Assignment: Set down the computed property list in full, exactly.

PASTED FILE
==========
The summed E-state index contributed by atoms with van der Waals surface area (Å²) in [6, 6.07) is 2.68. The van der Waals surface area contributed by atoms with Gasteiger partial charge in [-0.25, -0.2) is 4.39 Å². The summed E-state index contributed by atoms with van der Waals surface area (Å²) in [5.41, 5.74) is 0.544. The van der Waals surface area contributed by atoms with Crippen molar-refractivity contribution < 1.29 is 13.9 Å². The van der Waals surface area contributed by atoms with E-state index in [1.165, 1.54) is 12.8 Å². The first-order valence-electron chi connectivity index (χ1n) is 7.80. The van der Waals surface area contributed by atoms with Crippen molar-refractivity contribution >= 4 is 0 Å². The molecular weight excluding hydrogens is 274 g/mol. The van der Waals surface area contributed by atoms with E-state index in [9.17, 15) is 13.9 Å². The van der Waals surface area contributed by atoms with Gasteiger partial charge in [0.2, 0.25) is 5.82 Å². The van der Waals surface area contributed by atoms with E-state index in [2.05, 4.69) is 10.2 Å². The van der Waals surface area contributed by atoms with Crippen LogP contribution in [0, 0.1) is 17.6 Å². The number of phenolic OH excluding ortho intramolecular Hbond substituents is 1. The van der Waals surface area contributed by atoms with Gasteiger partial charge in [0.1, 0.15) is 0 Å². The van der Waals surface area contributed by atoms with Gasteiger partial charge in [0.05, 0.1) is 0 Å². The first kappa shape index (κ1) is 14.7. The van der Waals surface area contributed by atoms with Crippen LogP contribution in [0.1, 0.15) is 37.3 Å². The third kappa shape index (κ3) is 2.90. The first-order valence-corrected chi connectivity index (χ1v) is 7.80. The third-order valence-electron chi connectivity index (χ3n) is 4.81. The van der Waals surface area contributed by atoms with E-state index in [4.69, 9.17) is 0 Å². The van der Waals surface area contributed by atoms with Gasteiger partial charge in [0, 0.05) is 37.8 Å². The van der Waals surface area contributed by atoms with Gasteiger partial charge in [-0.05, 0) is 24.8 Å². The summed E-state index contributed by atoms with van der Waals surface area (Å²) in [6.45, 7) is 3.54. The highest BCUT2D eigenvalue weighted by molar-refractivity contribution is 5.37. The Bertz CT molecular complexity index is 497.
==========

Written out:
The summed E-state index contributed by atoms with van der Waals surface area (Å²) in [6, 6.07) is 2.68. The van der Waals surface area contributed by atoms with Gasteiger partial charge in [-0.25, -0.2) is 4.39 Å². The summed E-state index contributed by atoms with van der Waals surface area (Å²) in [5.41, 5.74) is 0.544. The van der Waals surface area contributed by atoms with Crippen molar-refractivity contribution < 1.29 is 13.9 Å². The van der Waals surface area contributed by atoms with E-state index in [1.165, 1.54) is 12.8 Å². The first-order valence-electron chi connectivity index (χ1n) is 7.80. The van der Waals surface area contributed by atoms with Crippen molar-refractivity contribution >= 4 is 0 Å². The molecular weight excluding hydrogens is 274 g/mol. The van der Waals surface area contributed by atoms with E-state index in [9.17, 15) is 13.9 Å². The van der Waals surface area contributed by atoms with Gasteiger partial charge in [0.2, 0.25) is 5.82 Å². The van der Waals surface area contributed by atoms with E-state index in [2.05, 4.69) is 10.2 Å². The van der Waals surface area contributed by atoms with Crippen LogP contribution in [0, 0.1) is 17.6 Å². The number of phenolic OH excluding ortho intramolecular Hbond substituents is 1. The van der Waals surface area contributed by atoms with Gasteiger partial charge in [0.1, 0.15) is 0 Å². The van der Waals surface area contributed by atoms with Gasteiger partial charge in [0.05, 0.1) is 0 Å². The first kappa shape index (κ1) is 14.7. The van der Waals surface area contributed by atoms with Crippen LogP contribution in [0.1, 0.15) is 37.3 Å². The third kappa shape index (κ3) is 2.90. The first-order valence-corrected chi connectivity index (χ1v) is 7.80. The third-order valence-electron chi connectivity index (χ3n) is 4.81. The van der Waals surface area contributed by atoms with E-state index in [4.69, 9.17) is 0 Å². The van der Waals surface area contributed by atoms with Gasteiger partial charge in [0, 0.05) is 37.8 Å². The van der Waals surface area contributed by atoms with Gasteiger partial charge in [-0.05, 0) is 24.8 Å². The summed E-state index contributed by atoms with van der Waals surface area (Å²) in [6.45, 7) is 3.54. The highest BCUT2D eigenvalue weighted by molar-refractivity contribution is 5.37. The Bertz CT molecular complexity index is 497.